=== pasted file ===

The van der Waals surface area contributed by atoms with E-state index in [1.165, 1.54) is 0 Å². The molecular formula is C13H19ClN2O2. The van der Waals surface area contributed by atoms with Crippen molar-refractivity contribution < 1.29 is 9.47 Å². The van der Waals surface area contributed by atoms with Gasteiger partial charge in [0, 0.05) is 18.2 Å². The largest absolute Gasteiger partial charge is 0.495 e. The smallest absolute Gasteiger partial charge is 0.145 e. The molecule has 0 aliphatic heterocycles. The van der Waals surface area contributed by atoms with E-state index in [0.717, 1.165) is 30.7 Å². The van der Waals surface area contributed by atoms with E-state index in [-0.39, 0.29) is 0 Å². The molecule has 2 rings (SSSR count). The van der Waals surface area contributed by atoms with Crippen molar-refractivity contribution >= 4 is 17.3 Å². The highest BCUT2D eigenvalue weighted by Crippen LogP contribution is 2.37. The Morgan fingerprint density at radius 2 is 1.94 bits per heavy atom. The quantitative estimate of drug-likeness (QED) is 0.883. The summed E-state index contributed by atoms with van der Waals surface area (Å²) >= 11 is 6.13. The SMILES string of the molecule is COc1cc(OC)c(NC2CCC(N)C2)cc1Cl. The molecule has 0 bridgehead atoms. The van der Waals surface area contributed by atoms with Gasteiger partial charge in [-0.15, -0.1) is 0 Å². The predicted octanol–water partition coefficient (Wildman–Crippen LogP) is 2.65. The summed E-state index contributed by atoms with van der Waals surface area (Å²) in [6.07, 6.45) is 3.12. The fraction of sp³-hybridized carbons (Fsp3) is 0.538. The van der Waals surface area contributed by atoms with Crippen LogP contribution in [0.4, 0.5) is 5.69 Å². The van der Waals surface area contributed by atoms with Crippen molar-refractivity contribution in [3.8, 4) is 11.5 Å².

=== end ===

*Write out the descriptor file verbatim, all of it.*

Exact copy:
The van der Waals surface area contributed by atoms with E-state index in [1.165, 1.54) is 0 Å². The molecular formula is C13H19ClN2O2. The van der Waals surface area contributed by atoms with Crippen molar-refractivity contribution < 1.29 is 9.47 Å². The van der Waals surface area contributed by atoms with Gasteiger partial charge in [0, 0.05) is 18.2 Å². The largest absolute Gasteiger partial charge is 0.495 e. The smallest absolute Gasteiger partial charge is 0.145 e. The molecule has 0 aliphatic heterocycles. The van der Waals surface area contributed by atoms with E-state index in [0.717, 1.165) is 30.7 Å². The van der Waals surface area contributed by atoms with E-state index in [-0.39, 0.29) is 0 Å². The molecule has 2 rings (SSSR count). The van der Waals surface area contributed by atoms with Crippen molar-refractivity contribution >= 4 is 17.3 Å². The highest BCUT2D eigenvalue weighted by Crippen LogP contribution is 2.37. The Morgan fingerprint density at radius 2 is 1.94 bits per heavy atom. The quantitative estimate of drug-likeness (QED) is 0.883. The summed E-state index contributed by atoms with van der Waals surface area (Å²) >= 11 is 6.13. The SMILES string of the molecule is COc1cc(OC)c(NC2CCC(N)C2)cc1Cl. The molecule has 0 bridgehead atoms. The van der Waals surface area contributed by atoms with Gasteiger partial charge in [-0.15, -0.1) is 0 Å². The predicted octanol–water partition coefficient (Wildman–Crippen LogP) is 2.65. The summed E-state index contributed by atoms with van der Waals surface area (Å²) in [6.07, 6.45) is 3.12. The fraction of sp³-hybridized carbons (Fsp3) is 0.538. The van der Waals surface area contributed by atoms with Crippen LogP contribution in [0.4, 0.5) is 5.69 Å². The van der Waals surface area contributed by atoms with Crippen molar-refractivity contribution in [3.8, 4) is 11.5 Å².